If you are looking for an answer to the question What is Artificial Intelligence? and you only have a minute, then here's the definition the Association for the Advancement of Artificial Intelligence offers on its home page: "the scientific understanding of the mechanisms underlying thought and intelligent behavior and their embodiment in machines."
However, if you are fortunate enough to have more than a minute, then please get ready to embark upon an exciting journey exploring AI (but beware, it could last a lifetime) …
We talk about artificial intelligence (AI), robots, and machine learning as if they're coming soon, or are just some tech pipe dream. That's not a century from now; it's not even a decade. It's just three short years away. That can either terrify you if you've seen too many sci-fi films, or excite you if you consider the upside and benefits it could yield. The reality probably lies somewhere in the middle.
Robotics surgeries may currently be an expensive proposition for hospitals, but robots and artificial intelligence will certainly play a major role in the healthcare sector in the future. Several startups such as DiFacto Robotics, SigTuple and Aindra are working to bring new technologies to reality in India. A group of top executives from hospital chains, investment firms and startups discussed the future of healthcare at the News Corp VCCircle Healthcare Investment Summit, held in Mumbai recently. Sign up for our daily newsletter to get our top reports & videos.
How healthcare has evolved from the first clinically useful image to a library of images analyzed by AI In August 1980, a team from Scotland made a breakthrough in imaging. Setting the stage for the widespread use of MRI scans, they obtained the first clinically useful image of a patient's internal tissues. Almost 30 years later, breakthroughs in imaging are becoming the normal. While there are juxtaposed views around the potential of the technology, both skeptics and supporters know there's transformative potential. That's why one hospital system is pinpointing what's been holding AI back and developing the business model, platform and tools to ensure clinicians and patients can benefit from its potential.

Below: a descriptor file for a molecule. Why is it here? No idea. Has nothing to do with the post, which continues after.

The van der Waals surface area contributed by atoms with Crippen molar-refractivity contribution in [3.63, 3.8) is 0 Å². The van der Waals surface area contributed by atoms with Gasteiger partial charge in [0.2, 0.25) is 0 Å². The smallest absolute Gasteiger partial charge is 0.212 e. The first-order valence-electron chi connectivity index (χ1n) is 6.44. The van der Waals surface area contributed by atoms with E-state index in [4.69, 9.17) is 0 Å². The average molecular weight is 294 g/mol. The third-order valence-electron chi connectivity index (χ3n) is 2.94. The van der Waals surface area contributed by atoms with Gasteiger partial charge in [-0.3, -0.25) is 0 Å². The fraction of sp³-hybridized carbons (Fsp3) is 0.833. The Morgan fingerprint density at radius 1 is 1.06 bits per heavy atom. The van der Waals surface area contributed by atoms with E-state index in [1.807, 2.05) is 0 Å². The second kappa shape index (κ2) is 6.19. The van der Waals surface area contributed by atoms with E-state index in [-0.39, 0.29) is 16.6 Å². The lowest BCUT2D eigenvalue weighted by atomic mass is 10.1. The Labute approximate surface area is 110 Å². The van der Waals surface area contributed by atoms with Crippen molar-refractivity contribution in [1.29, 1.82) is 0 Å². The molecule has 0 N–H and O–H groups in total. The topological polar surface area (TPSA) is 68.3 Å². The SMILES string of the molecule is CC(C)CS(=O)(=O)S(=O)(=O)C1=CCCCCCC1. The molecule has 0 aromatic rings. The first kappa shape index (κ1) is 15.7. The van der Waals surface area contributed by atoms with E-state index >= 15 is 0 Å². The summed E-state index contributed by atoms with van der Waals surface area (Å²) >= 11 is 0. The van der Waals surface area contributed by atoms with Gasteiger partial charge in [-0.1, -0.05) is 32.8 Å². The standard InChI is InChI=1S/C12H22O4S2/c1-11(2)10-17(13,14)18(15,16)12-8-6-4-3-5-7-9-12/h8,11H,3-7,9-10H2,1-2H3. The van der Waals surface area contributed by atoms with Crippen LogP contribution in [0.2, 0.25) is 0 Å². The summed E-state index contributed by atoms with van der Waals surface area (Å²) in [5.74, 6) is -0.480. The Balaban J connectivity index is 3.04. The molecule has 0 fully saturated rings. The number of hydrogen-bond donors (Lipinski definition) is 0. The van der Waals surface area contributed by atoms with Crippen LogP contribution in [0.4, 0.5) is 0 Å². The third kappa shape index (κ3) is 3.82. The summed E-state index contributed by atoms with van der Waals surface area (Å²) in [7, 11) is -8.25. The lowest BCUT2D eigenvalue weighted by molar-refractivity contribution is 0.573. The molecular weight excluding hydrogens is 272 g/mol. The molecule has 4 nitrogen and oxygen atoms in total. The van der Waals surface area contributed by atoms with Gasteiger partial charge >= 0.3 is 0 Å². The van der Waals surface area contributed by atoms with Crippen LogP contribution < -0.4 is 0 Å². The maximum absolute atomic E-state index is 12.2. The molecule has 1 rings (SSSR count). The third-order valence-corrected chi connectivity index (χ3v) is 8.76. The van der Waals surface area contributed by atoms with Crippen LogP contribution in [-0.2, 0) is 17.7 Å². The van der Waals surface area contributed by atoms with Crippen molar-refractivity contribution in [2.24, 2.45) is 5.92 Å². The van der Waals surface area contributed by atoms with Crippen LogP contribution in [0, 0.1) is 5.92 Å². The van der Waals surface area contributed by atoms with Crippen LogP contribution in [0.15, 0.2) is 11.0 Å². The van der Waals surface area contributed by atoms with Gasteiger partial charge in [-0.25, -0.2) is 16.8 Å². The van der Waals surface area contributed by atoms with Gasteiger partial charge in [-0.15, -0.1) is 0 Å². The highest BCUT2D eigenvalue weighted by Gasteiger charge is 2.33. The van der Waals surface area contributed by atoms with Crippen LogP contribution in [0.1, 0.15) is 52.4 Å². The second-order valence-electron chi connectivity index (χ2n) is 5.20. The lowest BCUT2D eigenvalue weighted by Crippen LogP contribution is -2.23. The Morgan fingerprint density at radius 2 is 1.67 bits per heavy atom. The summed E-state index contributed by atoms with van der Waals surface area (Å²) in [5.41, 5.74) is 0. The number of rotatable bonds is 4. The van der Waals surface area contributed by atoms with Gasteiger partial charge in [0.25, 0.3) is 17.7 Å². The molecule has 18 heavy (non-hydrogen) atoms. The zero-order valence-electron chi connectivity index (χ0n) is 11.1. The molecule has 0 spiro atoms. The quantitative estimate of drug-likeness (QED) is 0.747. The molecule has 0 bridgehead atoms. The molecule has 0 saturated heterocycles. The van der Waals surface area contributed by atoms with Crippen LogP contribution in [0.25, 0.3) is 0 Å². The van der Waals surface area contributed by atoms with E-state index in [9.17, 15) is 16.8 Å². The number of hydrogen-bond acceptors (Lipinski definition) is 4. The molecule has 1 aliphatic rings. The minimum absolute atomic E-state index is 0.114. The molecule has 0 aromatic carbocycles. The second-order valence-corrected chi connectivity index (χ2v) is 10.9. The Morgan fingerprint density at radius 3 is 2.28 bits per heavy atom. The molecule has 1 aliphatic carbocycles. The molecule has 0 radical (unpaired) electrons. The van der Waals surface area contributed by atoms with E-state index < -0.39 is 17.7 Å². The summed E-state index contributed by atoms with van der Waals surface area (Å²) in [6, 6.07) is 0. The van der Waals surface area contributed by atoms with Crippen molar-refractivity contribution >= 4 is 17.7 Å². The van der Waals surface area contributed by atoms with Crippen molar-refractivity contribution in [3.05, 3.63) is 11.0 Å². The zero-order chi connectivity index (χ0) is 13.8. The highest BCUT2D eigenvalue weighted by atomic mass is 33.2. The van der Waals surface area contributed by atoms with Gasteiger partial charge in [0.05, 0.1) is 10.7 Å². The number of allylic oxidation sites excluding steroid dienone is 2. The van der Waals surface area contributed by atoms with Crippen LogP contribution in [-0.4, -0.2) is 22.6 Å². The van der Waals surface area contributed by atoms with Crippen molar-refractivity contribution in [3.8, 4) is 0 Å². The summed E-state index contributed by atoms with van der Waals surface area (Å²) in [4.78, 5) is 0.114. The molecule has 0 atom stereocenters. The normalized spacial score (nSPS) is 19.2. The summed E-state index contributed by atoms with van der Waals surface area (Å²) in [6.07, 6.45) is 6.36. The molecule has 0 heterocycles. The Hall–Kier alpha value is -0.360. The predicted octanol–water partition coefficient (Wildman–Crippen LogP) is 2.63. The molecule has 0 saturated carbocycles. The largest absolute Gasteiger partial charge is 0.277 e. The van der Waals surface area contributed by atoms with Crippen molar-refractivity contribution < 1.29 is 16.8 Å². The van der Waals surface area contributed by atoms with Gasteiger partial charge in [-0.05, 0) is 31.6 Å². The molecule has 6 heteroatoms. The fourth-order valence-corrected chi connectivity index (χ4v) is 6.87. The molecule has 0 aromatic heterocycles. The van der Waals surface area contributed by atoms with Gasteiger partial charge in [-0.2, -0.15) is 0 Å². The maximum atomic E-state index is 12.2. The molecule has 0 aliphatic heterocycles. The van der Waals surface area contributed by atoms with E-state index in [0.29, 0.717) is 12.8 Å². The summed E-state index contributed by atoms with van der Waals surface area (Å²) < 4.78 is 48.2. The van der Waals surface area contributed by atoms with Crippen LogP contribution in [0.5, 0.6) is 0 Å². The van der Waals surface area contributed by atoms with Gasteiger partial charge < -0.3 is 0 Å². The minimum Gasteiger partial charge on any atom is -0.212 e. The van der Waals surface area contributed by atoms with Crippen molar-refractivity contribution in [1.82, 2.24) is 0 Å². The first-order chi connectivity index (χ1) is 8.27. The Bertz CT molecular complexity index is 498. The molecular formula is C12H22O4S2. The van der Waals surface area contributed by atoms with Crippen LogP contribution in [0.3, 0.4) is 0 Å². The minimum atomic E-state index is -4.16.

In its hospital complex in New York City, leading cancer center Memorial Sloane Kettering is partnering with IBM to create the medicine of the future. There, oncology specialists have been teaching Watson, a cognitive computing system probably best known for beating humans at the TV game show Jeopardy, how to interpret cancer patients' clinical information and identify personalized, evidence-based treatment options. Watson mimics the human brain, digesting terabytes of data on certain cancers. Today, it is no smarter than the cumulative knowledge of the people who feed it information or the human-produced research it absorbs. But given the exponential growth in the amount of data on cancers coming available and the machine's ability to "learn," recognize patterns, and summon information instantaneously, it may be one day.
Key Points: – AI already impacts many aspects of our daily lives at work and at home – Over the next decade, AI enterprise software revenue will grow from $644 million to nearly $39 billion – Here are the top 10 ways that we predict AI will impact business over the next decade including vehicular object detection, predictive maintenance and intelligent recruitment. Artificial intelligence already impacts many aspects of our daily lives at work, at home and as we move about. Over the next decade, analyst firm Tractica predicts that annual Global AI enterprise software revenue will grow from $644 million in 2016 to nearly $39 billion by 2025. Services-related revenue should reach almost $150 billion. These functional areas are applicable to many use cases, industries, and generate benefits to both businesses and individuals.